Young Poets on Climate Change: “I like not being dead!”

Cass Lee is an 11-year-old climate activist and seasoned performance poet from Bournemouth. Young Poets Network interviews Cass in our fourth Young Poets on Climate Change feature, and he speaks about how he realised that everyone has the power to make other people listen.

Photo of an adapted road sign in London which has a skull and crossbones on top, and in a red triangle says 'WAKE UP!' Below it another red box reads 'CLIMATE EMERGENCY'.

Why are you a climate activist?

Because I like not being dead!

I feel the crisis really urgently: I’m growing up in a world where there are lots of scary news articles and videos saying that something needs to be done to stop climate change, but nobody is doing anything. I think it’s important to listen to young people who are growing up with these kinds of things as we have a different perspective to older people, who might be more jaded.

I also have pets – snakes and geckos – which has made me think about climate change more deeply, because I want them to be around as long as I am.

Could you tell us a little about what you’ve done as a climate activist?

The biggest thing is becoming vegan two years ago. Being vegan is the single biggest thing that people can do to reduce their climate footprint.

Even though my mum agreed with me about climate change, at first she thought veganism was a fad – she’s French and in her culture, vegetarianism and veganism don’t really exist. But because of me, over the past two years she has had to change the way that she shops, cooks and spends her money. And now the whole family eats the same as me even though they’re not all vegan.

Apart from being vegan, I’ve also been to and performed at Extinction Rebellion fundraisers – I went to a whole day of XR and Green protests in June in Exeter, and I’ve been invited to perform a set for Earth Day.

A photo of of a climate march: in the foreground a young white woman smiles, holding up a sign that says in green and white lettering 'cut your footprint by 50%: go vegan' on a cardboard.
Photo: Alisdare Hickson via flickr

Why do you turn to poetry to express your feelings about climate change?

I’m much better at writing my thoughts out than just speaking them. If I were to talk about climate change without any structure, I probably wouldn’t get very far. But if my thoughts are in a poem I can go further. The structure of having to write a poem can free you up to say things you didn’t know how to say.

Do you think being a poet has made you a better activist?

Yes! If I wasn’t a poet I wouldn’t be as active in activism.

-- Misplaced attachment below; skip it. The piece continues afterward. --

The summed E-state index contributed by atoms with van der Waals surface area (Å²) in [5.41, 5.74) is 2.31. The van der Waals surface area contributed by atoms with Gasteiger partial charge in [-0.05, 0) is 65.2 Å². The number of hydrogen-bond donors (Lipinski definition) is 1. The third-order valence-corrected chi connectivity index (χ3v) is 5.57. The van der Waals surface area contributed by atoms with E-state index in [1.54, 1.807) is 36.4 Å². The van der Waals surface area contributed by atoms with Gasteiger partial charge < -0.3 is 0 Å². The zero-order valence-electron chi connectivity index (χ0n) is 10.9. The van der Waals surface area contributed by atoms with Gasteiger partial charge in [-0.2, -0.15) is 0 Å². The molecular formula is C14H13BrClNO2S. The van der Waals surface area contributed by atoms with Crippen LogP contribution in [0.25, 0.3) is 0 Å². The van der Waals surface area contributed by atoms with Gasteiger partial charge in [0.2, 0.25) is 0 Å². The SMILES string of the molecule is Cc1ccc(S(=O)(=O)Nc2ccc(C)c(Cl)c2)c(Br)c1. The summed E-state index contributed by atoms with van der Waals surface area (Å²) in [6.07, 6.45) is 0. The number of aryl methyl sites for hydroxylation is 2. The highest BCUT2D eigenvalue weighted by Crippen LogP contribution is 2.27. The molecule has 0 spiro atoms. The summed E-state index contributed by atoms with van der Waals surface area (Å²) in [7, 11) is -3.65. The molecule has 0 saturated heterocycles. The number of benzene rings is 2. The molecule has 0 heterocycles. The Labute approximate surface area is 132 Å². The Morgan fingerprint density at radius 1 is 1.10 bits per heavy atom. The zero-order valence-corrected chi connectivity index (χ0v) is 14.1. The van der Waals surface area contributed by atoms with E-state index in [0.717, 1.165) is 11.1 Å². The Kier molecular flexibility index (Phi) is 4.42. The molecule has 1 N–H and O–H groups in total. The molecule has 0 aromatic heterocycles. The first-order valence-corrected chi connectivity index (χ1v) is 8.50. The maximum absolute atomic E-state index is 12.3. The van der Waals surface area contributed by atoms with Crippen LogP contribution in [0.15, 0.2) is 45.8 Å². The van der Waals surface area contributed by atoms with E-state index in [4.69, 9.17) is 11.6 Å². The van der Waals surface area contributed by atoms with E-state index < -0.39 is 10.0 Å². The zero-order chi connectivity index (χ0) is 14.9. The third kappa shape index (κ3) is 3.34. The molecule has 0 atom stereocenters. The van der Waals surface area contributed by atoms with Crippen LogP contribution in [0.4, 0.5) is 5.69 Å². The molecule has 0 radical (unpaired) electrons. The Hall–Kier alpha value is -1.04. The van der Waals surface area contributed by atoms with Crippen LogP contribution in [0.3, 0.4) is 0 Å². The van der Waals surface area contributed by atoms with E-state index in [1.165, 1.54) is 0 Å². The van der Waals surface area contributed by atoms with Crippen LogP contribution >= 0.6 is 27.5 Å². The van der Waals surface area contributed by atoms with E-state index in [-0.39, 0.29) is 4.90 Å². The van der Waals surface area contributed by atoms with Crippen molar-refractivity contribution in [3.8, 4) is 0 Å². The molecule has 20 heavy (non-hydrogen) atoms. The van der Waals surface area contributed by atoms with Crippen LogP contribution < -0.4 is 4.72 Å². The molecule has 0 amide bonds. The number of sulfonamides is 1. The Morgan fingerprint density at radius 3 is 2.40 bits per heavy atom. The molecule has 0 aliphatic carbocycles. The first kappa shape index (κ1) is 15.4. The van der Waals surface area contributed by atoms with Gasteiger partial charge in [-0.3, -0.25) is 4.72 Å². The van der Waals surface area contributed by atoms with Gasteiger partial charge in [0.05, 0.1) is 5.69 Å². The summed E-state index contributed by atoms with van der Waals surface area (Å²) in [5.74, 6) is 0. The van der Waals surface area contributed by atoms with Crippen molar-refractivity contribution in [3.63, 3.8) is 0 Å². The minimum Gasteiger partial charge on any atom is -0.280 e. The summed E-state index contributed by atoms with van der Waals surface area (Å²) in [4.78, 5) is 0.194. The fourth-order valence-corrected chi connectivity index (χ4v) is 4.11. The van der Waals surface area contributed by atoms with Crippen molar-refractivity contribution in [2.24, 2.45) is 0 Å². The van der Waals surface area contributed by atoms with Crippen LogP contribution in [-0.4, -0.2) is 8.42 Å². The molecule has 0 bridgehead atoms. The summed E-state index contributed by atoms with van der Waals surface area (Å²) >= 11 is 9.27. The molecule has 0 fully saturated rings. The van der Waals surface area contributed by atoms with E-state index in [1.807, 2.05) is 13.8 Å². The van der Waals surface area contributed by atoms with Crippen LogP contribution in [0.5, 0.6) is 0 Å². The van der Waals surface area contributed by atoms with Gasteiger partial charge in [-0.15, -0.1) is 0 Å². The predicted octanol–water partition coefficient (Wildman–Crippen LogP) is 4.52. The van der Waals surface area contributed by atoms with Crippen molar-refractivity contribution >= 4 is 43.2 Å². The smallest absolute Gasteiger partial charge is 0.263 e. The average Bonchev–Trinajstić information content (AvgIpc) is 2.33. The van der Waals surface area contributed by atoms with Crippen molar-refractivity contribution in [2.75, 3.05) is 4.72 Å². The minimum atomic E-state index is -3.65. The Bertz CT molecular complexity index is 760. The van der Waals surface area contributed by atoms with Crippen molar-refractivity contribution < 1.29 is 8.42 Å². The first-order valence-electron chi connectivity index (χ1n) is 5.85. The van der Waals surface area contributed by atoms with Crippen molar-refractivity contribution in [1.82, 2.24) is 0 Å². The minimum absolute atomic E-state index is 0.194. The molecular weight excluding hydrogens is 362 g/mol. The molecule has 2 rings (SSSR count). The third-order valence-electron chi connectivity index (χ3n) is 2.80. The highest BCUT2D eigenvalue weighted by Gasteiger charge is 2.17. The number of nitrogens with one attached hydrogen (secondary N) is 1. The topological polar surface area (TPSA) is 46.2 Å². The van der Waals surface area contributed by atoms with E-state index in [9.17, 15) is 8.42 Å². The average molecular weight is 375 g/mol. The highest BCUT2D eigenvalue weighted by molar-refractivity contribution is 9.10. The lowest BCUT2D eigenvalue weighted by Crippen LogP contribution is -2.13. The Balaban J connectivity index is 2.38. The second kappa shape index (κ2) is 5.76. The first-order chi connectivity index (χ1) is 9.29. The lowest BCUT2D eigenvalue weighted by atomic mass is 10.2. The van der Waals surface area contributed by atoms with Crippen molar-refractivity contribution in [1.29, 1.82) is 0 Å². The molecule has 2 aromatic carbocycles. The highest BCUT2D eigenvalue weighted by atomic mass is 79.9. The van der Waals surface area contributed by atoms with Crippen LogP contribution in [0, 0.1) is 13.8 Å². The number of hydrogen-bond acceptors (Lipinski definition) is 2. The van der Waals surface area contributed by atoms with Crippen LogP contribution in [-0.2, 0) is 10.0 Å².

Poetry helped me gain the confidence to speak out against climate change. I’m autistic, and when I was younger, I barely spoke at all. But my mum is a spoken word poet and I used to go with her to her events. At first I would write poems and my brother would read them out. I slowly gained in confidence and started to perform my poems myself. Now I’m an active part of the local poetry scene. That confidence also meant I could become an activist.

It works the other way, too. As I become more confident as an activist, I feel more confident to speak about these issues in my poetry.

What kind of an impact do you hope to have with your poems?

I write about things that I want people to understand more about, for example how it feels to have autism. I want to spread the word about issues like climate change and encourage people to act. Even if one person really listens to my poetry and passes the message on, that’s great.

I know you like to perform your poems. What kind of reaction do you usually get for your poems?

Pretty positive! People are often surprised to hear something so mature from someone so young. Sometimes people take in the facts more when they are said by a child. Sometimes I invite my friends to my gigs and they get inspired to write their own poetry.

Global Climate Strike in London, Friday 15 March 2019. Photo: Garry Knight via flickr.

Is your school supportive of your writing and your activism?

My school are very supportive of my writing, but not what I’m writing about. They have recognised me as the best writer in the year group, and even asked me to go and help teach writing to Year 6 (which is one year below me). The head teacher is really into poetry and always asks me to show my poems.

But when my mum and I asked for me to take time off school to strike, they said, “This will be recorded as unauthorised absence. School is important.”

I replied, “I think climate change is more important than school.”

I also get challenged about being vegan at school. They don’t cater for me – I always have to bring my own food. That’s what my poem ‘Can You Eat This’ is about.

The fact my school doesn’t support the content of my poetry makes me want to write more about climate change, because it shows they need to hear about it.